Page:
"It is often the best and busiest researchers and students who have good ideas, and together we would like to help to facilitate them in making these initial clarifications", says Østebø.

Plogen has funding for the first steps. Prekubator TTO has expertise in innovation at an early phase and can access further funding through the RCN's FORNY2020 programme, among other things.

Involving the students
Plogen also wants to involve the students more in the area of innovation. 

"Experience from Norwegian and international universities shows that students can, to a large extent, help to convert ideas into end products and successful commercial ventures. We have major untapped potential here. This is why we are also working on establishing a separate Student Incubator on campus", explains Ramvi.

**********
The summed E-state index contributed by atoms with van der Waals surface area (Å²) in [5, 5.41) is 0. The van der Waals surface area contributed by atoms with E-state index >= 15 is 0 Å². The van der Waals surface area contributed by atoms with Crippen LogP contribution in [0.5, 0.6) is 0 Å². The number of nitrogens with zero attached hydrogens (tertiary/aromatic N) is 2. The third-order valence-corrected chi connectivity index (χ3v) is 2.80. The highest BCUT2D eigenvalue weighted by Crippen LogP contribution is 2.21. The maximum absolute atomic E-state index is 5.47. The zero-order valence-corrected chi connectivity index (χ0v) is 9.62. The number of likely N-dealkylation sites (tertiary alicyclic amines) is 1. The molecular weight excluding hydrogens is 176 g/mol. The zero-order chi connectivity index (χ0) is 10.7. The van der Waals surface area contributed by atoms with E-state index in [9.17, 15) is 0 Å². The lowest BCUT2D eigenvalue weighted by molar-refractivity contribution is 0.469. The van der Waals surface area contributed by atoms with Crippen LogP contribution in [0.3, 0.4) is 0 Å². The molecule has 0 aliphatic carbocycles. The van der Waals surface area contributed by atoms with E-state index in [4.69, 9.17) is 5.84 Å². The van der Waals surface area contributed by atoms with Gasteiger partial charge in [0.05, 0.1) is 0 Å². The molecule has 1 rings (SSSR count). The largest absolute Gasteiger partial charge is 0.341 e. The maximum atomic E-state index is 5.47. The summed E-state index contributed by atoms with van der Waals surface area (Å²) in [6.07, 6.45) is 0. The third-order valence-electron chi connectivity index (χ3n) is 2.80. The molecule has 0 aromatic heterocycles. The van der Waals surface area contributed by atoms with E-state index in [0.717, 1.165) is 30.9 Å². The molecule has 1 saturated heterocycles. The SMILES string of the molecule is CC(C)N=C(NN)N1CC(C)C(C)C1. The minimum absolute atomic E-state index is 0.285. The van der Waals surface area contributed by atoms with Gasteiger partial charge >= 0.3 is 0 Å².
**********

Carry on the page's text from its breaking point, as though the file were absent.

Room for more
The Plogen steering committee was recently inaugurated by Marit Boyesen, Rector at UiS. Plogen is to go on for five years, but the steering committee has already asked UiS and Prekubator TTO to look at how this initiative can be made more permanent.

"This is not a closed project; there's room for more partners to participate and contribute. Any contributors that are interested will be given a place in the steering committee. Just let us know", says Per Ramvi.

Partners in Plogen
The University of Stavanger
SpareBank 1 SR-Bank
The University Fund
Stord/Haugesund University College
NIBIO – The Norwegian Institute of Bioeconomy Research
IRIS – International Research Institute of Stavanger
Stavanger University Hospital
Prekubator TTO
Rogaland County Municipality
The City of Stavanger
Associated partner The Research Council of Norway w/FORNY2020

Prekubator TTO
Prekubator is a leading technology transfer office that works with public research and knowledge environments to develop new products and services. Prekubator manages new technology and methods, several innovation programmes and establishes and develops start-ups. Owned by the University of Stavanger, Stavanger University Hospital, IRIS, Ipark and Nofima, Prekubator has 10 employees and a turnover of NOK 15 million.  

Text: Karen Anne Okstad
Photo: Elisabeth Tønnessen